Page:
Three Hits: Pittsburgh routs Colorado to advance in tourney

Forward Lamar Patterson and the Pittsburgh Panthers ran up the second largest margin of victory in the 8-9 matchup in NCAA Tournament history on Thursday, beating Colorado 77-48.

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In one of the biggest mismatches between Nos. 8 and 9 seeds in NCAA Tournament history, the ACC’s Pittsburgh Panthers routed their Pac-12 opponents, the higher-seeded Colorado Buffaloes, 77-48. Here are three quick observations off the game:

Earlier this season, before the ACC schedule revved up, the Panthers were an efficiency machine boasting an 16-1 overall record and a legitimate ACC Player of the Year candidate in Lamar Patterson. Eight losses down the road, Pitt held up its end of the bargain by returning to that type of form in its NCAA opener, looking as dangerous as previously advertised — even if it did come as an 9-seed instead of, say, 3- or 5-seed.

Still, the Panthers were clicking from the very beginning on Thursday in Orlando, running up a 46-18 halftime lead en route to a 29-point victory, the second-largest margin of victory in the 8-9 matchup in NCAA Tournament history.

As usual, Patterson filled the statsheet (10 points, four rebounds, four assists, two blocks) and steady point guard James Robinson was, well, steady. But it is the continued standout play of 6-foot-9 senior Talib Zanna that stole the show, at least against Colorado. He’s long and athletic and playing the best basketball of his collegiate career at the right time. That bodes well for Dixon’s club oving forward.

Dating back to the ACC Tournament, where Zanna averaged 17 points and 13 boards (highlighted by a 19-point, 21-rebound effort in a win over UNC), Dixon’s big man has provided a consistent offensive presence down low — he put up an efficient 18 points versus the Buffaloes and should be an interesting matchup for the Panthers next foe: No. 1 overall seed Florida.

Jamie Dixon’s career record in the Big Dance is not high on surprises. It’s a testament to his ability to build off predecessor Ben Howland’s excellent teams — Howland left the job for Dixon to take the UCLA position — that Dixon has rarely had to play the underdog in March. In fact, this is only the second time the Panthers have been seeded below No. 8 (2005) in Dixon’s tenure. His Panthers usually hold the high seed, even if it has led to a few too many upsets.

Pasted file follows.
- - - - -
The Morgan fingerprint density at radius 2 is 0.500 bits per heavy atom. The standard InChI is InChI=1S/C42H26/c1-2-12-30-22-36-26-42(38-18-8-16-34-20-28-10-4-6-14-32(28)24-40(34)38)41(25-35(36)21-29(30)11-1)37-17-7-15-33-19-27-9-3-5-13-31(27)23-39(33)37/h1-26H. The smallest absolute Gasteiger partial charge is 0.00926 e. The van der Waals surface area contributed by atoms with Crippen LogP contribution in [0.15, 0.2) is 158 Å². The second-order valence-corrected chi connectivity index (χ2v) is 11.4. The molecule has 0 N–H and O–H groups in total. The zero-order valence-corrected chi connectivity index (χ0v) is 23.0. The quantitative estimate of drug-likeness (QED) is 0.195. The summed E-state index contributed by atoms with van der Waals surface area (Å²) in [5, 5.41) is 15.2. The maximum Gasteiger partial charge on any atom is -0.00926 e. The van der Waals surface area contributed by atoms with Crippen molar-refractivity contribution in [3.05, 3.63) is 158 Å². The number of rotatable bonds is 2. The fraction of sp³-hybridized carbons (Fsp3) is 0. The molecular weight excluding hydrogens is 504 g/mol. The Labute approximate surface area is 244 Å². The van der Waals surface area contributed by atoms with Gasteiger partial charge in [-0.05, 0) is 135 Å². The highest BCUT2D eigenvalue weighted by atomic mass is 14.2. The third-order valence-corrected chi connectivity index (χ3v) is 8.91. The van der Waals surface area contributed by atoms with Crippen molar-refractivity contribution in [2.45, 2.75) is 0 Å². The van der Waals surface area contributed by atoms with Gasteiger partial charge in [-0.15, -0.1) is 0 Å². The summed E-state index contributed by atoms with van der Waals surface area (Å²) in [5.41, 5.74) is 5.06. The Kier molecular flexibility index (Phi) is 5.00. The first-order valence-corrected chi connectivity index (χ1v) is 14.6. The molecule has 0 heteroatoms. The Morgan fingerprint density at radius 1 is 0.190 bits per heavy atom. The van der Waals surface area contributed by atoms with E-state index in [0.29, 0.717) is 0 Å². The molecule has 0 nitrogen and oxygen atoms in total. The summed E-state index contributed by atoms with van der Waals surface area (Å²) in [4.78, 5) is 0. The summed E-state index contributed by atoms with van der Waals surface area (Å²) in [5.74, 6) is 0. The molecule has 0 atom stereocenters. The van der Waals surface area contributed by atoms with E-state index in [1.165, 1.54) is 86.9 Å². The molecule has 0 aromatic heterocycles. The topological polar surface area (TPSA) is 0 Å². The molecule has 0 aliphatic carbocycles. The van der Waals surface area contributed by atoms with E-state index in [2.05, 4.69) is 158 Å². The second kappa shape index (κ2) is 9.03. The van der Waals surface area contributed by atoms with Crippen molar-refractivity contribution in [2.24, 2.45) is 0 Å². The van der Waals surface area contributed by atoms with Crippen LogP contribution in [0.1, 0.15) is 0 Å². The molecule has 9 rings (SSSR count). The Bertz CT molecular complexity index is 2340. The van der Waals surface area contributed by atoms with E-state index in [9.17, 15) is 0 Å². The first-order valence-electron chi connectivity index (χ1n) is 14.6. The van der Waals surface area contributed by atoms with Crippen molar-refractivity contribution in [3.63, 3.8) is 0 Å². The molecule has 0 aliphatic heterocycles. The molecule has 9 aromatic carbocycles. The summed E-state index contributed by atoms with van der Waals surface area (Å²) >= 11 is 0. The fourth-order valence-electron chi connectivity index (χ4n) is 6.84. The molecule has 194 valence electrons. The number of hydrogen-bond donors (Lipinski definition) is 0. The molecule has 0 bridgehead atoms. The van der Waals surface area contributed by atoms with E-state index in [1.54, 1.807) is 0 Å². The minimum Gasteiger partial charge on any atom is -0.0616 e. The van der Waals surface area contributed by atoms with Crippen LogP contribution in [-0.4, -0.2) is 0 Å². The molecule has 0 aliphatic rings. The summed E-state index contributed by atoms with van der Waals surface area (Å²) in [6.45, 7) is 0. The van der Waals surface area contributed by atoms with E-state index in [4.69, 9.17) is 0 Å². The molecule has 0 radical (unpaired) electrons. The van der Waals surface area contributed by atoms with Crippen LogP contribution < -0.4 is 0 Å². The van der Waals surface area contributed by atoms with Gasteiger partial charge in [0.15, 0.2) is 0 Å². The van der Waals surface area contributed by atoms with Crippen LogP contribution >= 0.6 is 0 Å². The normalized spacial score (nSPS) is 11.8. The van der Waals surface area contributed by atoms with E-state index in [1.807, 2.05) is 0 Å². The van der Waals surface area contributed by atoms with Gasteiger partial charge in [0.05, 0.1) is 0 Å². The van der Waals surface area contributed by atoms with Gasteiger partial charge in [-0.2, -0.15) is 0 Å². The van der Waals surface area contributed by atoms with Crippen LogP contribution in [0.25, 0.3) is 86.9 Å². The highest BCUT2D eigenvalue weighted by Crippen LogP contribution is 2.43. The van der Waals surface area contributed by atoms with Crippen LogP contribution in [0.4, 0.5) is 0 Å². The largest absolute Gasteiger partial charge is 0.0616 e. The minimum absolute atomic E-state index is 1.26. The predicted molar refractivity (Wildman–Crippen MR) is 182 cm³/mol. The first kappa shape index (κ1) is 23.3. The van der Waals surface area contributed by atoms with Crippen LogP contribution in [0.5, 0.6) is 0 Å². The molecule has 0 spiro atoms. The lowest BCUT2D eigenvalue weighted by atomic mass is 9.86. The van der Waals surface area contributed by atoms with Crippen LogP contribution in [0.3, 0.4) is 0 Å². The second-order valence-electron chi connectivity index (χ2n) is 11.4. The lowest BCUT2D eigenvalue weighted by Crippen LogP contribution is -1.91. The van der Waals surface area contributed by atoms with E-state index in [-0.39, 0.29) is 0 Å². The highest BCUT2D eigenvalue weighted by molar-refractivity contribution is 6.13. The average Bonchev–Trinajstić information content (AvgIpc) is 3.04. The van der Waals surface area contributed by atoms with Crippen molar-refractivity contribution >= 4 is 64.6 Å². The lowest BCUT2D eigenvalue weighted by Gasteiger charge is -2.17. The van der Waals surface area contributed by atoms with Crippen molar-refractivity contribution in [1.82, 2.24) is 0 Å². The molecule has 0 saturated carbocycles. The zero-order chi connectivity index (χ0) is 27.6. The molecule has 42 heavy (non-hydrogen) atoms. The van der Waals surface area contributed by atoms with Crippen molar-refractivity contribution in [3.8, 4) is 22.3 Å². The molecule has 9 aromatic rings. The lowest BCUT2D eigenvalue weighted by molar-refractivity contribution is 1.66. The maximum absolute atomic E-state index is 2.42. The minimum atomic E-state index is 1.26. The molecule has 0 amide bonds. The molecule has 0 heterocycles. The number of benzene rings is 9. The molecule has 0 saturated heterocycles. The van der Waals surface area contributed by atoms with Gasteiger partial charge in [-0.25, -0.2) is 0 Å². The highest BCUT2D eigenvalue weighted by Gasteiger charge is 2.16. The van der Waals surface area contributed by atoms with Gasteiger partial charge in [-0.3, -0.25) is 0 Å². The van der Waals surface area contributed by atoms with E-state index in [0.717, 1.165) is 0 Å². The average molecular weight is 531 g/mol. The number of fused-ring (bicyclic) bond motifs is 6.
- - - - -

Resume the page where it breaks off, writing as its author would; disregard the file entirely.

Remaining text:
In fact, Dixon’s Panthers have never beaten a higher seed in the tourney. Pittsburgh is 0-3 in such games:

That trend will be called into question against top overall seed Florida, assuming the Gators do not become the first-ever 1-seed to fall in the opening round. Florida, the SEC’s regular season and tournament champion and the nation’s No. 1 team, has not lost since Dec. 2. If Dixon’s streak is going to be broken, it will not come without a fight.

The Gators rank top-20 in defensive and offensive efficiency, but Pitt is not far behind in that sense (top 25). Both teams play at a similar pace, and while the Gators make their mark defensively, especially with perimeter pressure spearheaded by senior point guard Scottie Wilbekin, the Panthers are very strong with the ball and should pose problems on the boards. Expect a grind-it-out game, with Pitt being able to hold its own. Point of interest: If the Panthers can not chase the Gators’ superior shooters off the 3-point line, they could be in trouble.

This was a topic of conversation when the bracket was announced on Selection Sunday, but Thursday’s result only underscored the Buffs’ poor seeding — the result of finishing the season on a 9-8 run after losing star forward Spencer Dinwiddie to injury. So, here’s the evaluation the actual team that coach Tad Boyle ran out against Pitt: The Buffaloes were a below-average offense nationally — turning the ball over far too much and lacking a sufficient number of quality shooters — decent defensively and won just two games against NCAA tourney teams after losing Dinwiddie.

That deserved an 8-seed? Over a full-strength Pittsburgh team that looked far better on paper and proved it on the court?

This was a big swing-and-miss by the committee, which rewarded Boyle’s program for a so-so non-conference schedule that, granted, did feature wins over Kansas, Harvard and Georgia, and not for the team that was left over at the end of the year. Sure, Colorado rattled off two wins in the Pac-12 Tournament — versus two non-tourney teams, though an argument could be made for California — and perhaps the complete resume deserved an at-large bid, but it’s hard to argue for Colorado being seeded above, say, Pittsburgh, Tennessee, Iowa or Oklahoma State. And if so, it’s a very weak argument

Think SMU, a much better and healthier NCAA Tournament option, would have put forth a better effort against the Panthers?

Limping into the tournament isn’t a good thing (just ask Iowa). Limping into the tournament without your best player and running into Dixon’s efficient bunch? Well, that’s how you get humbling, and historic, 29-point beatdowns.